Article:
Is RBZ’s Gold Mobilisation Fund a Jack Pot for Artisanal and Small-Scale Miners?
Gold from Mberengwa
“Most beneficiaries are not aware that $74 million was disbursed in 2017 and that the funding has been doubled to $150 million in 2018. Furthermore, there is need for awareness raising on issue of collateral, especially acceptance of cattle as collateral security” Themba Sibanda, Zimbabwe Miners Federation organising secretary
Faced with severe foreign currency shortages, the Reserve Bank of Zimbabwe (RBZ) is banking on the propulsive role gold to drive export earnings. In its 5-year plan, RBZ has a target to produce 30 tonnes of gold annually by 2020 (2015 Monetary Policy Statement). Previous peak gold production was 27 tonnes, produced in 1999, at a time when contribution from Artisanal and Small-Scale Mining (ASM) was meagre, around 5%. As part of the measures to boost gold production, RBZ identified the need to harness the potential of ASM by funding mechanisation of small scale mining. Through the 2018 Monetary Policy Statement (MPs), RBZ announced that ASM gold sector funding has been doubled to $150 million. The same MPS revealed that in 2017, $74 million was disbursed to 255 small scale miners. Remarkably, last year (2017), ASM gold production surpassed that of large scale producers, accounting for 53% of the total gold production: 24,843.87kgs. Along with the “no questions asked policy” on gold deliveries to Fidelity Printers and Refineries (FPR), gold mobilisation fund is credited for boosting gold production in the ASM sector.
Find below some basic facts in numbers that can help to answer whether increased funding by RBZ to the ASM gold sector is a jack pot for miners: an analysis of the 2018 Monetary Policy Statement;
- 1 symbolises that RBZ through FPR is the sole gold buyer and exporter in Zimbabwe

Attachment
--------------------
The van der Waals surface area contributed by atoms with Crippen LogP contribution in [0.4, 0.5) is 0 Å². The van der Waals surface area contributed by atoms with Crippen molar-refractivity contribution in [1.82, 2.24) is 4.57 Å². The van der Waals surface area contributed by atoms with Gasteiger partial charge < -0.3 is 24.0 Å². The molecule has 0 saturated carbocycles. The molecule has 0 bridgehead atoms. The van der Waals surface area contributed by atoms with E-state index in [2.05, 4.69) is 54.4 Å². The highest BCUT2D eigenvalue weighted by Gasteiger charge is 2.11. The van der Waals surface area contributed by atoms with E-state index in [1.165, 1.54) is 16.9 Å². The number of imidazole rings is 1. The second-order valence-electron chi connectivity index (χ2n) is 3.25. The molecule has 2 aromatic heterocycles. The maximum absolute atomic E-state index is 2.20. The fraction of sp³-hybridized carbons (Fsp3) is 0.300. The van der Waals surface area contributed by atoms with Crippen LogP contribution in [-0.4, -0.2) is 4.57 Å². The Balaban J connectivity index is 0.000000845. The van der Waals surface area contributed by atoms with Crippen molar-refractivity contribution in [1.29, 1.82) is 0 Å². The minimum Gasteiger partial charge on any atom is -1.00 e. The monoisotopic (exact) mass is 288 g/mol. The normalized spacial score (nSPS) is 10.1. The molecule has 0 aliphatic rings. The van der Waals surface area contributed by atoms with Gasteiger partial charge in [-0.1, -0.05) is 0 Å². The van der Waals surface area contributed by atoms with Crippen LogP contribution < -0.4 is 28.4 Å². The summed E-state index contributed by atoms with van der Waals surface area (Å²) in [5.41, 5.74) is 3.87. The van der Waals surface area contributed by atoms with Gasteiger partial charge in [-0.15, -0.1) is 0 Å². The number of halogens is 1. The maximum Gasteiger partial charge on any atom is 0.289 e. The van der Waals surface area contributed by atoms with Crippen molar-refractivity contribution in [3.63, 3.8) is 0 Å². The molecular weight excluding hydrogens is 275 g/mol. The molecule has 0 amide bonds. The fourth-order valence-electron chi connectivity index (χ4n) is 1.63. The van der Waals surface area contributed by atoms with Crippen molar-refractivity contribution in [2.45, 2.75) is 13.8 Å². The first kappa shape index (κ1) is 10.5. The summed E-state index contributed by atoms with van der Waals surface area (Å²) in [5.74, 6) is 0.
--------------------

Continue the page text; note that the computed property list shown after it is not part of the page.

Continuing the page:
- $74 million was disbursed to small scale miners in 2017 255 small scale miners benefited from $74 million disbursed in 2017
- The number of women who benefited from the RBZ’s loan facilities is not known as the number of beneficiaries is not disaggregated to show how many women and men benefited from the facility
- There are about 10,000 registered small-scale miners in the country according to Zimbabwe Miners Federation (ZMF). Percentage wise, RBZ fund was accessed by 2.5% of the registered small-scale miners.
- Averagely each miner got around $290,000 from the $74 million disbursed by RBZ to 255 small scale miners.
- 2,960 is the number of small scale miners that would have received support from the RBZ since most small-scale miners need around $25,000 to mechanise their operations. Basic equipment includes a compressor, jack hammer, generator, small hammer mill and a water pump.
- $75 million is supposed to be received by women in ASM gold sector If RBZ comply with constitutional requirement, Section 13 (3) to afford women equal development opportunities, because $150 million funding is earmarked for 2018.
- The number of opportunistic investors who shifted into gold mining to take advantage of the loan facility is not known as beneficial ownership of the loans was not disclosed. The risk being that some businesses which benefited from the loan could be driving illicit financial flows by illegal using gold as a currency to finance their imports due to foreign currency shortages.
- No amount has been set side to encourage rehabilitation and closure of gold mines. Much as the nation experts to benefit from increased gold production by earning much needed foreign currency, generation of jobs and incomes, environmental challenges should not be a blind spot. Innovation is needed, for instance, the conversion of 10% export incentive scheme to a fund that can be used to incentivise mine rehabilitation.
- $150,000 is the value of equipment support given to Zvishavane-Mbrengwa small scale miners association in 2015 by Mimosa Mines’ corporate social investments. Can RBZ take a leaf from this and help to strengthen small scale miners’ associations who are critical players to formalisation of the ASM sector through self-regulation.